The stiffer penalties for personal mobility device (PMD) users caught riding on roads is a timely move, observers said yesterday, amid a rise in the number of such offences.
But at the same time, Singapore needs to step up public education and tighten regulations on the type of PMDs permitted for use, they added.
From Jan 15, the current $100 fine for using a PMD on roads will go up, with the addition of a tiered penalty system based on the type of roads that users are caught on, the Land Transport Authority (LTA) announced yesterday.
First-time offenders who ride them on a local road will be fined $300, and on major roads, $500. Those caught on expressways will be charged in court.
Nanyang Technological University senior transport research consultant Gopinath Menon believes the tougher penalties will be a deterrent and give enforcement efforts more teeth in taking users off the roads. But ultimately, "it is crucial to also educate PMD users that it is in their own interest not to go on the road".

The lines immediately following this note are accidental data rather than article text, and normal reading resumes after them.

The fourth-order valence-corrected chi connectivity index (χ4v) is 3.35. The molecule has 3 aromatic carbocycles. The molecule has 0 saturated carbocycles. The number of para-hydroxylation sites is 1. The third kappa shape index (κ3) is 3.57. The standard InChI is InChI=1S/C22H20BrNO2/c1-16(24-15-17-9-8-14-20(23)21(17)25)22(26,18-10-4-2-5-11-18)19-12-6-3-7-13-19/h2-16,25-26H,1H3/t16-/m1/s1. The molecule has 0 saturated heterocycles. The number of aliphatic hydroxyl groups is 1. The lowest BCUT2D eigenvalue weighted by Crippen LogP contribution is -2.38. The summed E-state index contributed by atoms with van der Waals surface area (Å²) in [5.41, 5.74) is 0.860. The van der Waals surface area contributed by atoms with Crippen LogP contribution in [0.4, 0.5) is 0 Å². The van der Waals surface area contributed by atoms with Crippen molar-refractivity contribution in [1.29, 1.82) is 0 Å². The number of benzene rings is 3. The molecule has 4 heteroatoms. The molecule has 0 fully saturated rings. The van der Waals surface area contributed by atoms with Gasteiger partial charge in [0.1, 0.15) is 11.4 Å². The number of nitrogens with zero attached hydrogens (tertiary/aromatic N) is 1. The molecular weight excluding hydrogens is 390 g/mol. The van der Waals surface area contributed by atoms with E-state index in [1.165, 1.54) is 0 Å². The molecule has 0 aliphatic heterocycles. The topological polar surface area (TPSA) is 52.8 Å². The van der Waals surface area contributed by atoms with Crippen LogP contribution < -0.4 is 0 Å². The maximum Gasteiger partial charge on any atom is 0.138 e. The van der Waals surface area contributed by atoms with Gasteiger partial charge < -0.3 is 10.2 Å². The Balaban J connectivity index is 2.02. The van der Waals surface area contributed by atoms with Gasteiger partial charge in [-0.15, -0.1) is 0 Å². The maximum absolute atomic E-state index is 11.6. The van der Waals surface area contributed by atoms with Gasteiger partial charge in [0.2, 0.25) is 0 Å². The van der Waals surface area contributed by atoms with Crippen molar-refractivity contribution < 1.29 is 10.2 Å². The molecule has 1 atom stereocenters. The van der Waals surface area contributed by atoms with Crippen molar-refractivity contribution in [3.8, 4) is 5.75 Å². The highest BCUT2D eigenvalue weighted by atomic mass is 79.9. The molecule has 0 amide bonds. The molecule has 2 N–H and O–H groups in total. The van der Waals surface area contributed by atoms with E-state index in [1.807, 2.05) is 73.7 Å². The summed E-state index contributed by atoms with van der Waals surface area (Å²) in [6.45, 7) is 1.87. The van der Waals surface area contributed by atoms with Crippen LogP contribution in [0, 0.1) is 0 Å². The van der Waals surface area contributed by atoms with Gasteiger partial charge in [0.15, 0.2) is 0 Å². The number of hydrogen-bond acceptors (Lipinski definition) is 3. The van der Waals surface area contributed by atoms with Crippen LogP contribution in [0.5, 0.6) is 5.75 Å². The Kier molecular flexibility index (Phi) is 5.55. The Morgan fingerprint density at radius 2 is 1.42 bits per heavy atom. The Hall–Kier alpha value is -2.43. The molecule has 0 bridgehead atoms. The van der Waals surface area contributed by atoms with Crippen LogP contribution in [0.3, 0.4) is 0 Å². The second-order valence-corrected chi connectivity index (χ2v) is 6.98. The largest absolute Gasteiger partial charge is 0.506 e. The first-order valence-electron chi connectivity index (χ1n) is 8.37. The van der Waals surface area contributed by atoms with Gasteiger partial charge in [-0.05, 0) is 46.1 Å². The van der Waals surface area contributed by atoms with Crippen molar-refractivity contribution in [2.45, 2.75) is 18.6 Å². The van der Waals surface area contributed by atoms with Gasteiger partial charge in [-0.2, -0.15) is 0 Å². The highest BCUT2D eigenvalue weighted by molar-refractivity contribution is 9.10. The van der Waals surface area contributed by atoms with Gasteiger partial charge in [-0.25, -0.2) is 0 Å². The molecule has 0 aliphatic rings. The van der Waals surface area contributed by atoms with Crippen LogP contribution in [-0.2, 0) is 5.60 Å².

Mr Bernard Tay, chairman of the Singapore Road Safety Council, said the impending penalties are timely as more PMD users are defying the rules on riding on the roads.
To educate users, he said PMD sellers could be asked to give brochures listing the dos and don'ts to buyers.
The LTA said last month that it has been promoting safe riding habits through walkway banners, table-top stickers at food centres, print advertisements, posters and brochures.
MP Ang Hin Kee, deputy chairman of the Government Parliamentary Committee for Transport, said that as PMDs become more popular with the elderly, they need to be educated via platforms that appeal to them, like getai shows.
Meanwhile, Mr Tay suggested additional regulations on the type of PMDs allowed in Singapore, in addition to what is set out in the Active Mobility Act, which will take effect soon. "The authorities can introduce a type approval, issuing a mark or seal to PMDs that can be sold here," he said.
Experts agree that getting PMD users off the road is an uphill task. "It is like pedestrians who jaywalk - they know it is wrong, but they still do it. For many PMD users, they want to be on the road because there is no obstruction," said Mr Menon, adding that pedestrians on pavements force them to slow down.